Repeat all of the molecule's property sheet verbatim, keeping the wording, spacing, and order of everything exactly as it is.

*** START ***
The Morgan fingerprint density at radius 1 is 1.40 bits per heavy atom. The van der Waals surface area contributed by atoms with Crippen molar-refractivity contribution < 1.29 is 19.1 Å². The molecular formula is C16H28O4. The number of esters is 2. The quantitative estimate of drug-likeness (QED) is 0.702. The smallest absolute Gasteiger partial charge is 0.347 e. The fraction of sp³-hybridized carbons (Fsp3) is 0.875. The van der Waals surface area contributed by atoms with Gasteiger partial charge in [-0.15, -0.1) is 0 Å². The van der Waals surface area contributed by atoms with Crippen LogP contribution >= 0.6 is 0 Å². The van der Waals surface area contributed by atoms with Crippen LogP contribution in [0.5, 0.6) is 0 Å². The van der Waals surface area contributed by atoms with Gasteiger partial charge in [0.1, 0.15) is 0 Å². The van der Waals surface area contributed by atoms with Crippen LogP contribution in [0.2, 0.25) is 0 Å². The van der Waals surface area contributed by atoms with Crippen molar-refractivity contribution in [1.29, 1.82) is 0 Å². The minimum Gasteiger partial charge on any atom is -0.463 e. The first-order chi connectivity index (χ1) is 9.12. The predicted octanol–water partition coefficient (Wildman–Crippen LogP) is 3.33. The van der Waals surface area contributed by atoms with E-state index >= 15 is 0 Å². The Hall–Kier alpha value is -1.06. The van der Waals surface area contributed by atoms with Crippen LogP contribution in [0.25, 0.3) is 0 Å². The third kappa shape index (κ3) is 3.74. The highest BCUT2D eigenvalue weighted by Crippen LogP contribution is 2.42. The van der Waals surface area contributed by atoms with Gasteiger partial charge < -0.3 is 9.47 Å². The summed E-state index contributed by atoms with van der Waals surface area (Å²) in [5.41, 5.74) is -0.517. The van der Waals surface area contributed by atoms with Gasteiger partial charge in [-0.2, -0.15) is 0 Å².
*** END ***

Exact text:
The Morgan fingerprint density at radius 1 is 1.40 bits per heavy atom. The van der Waals surface area contributed by atoms with Crippen molar-refractivity contribution < 1.29 is 19.1 Å². The molecular formula is C16H28O4. The number of esters is 2. The quantitative estimate of drug-likeness (QED) is 0.702. The smallest absolute Gasteiger partial charge is 0.347 e. The fraction of sp³-hybridized carbons (Fsp3) is 0.875. The van der Waals surface area contributed by atoms with Gasteiger partial charge in [-0.15, -0.1) is 0 Å². The van der Waals surface area contributed by atoms with Crippen LogP contribution >= 0.6 is 0 Å². The van der Waals surface area contributed by atoms with Crippen LogP contribution in [0.5, 0.6) is 0 Å². The van der Waals surface area contributed by atoms with Gasteiger partial charge in [0.1, 0.15) is 0 Å². The van der Waals surface area contributed by atoms with Crippen LogP contribution in [0.2, 0.25) is 0 Å². The van der Waals surface area contributed by atoms with Crippen molar-refractivity contribution in [1.29, 1.82) is 0 Å². The minimum Gasteiger partial charge on any atom is -0.463 e. The first-order chi connectivity index (χ1) is 9.12. The predicted octanol–water partition coefficient (Wildman–Crippen LogP) is 3.33. The van der Waals surface area contributed by atoms with E-state index >= 15 is 0 Å². The Hall–Kier alpha value is -1.06. The van der Waals surface area contributed by atoms with Crippen LogP contribution in [0.25, 0.3) is 0 Å². The third kappa shape index (κ3) is 3.74. The highest BCUT2D eigenvalue weighted by Crippen LogP contribution is 2.42. The van der Waals surface area contributed by atoms with Gasteiger partial charge < -0.3 is 9.47 Å². The summed E-state index contributed by atoms with van der Waals surface area (Å²) in [5.41, 5.74) is -0.517. The van der Waals surface area contributed by atoms with Gasteiger partial charge in [-0.2, -0.15) is 0 Å².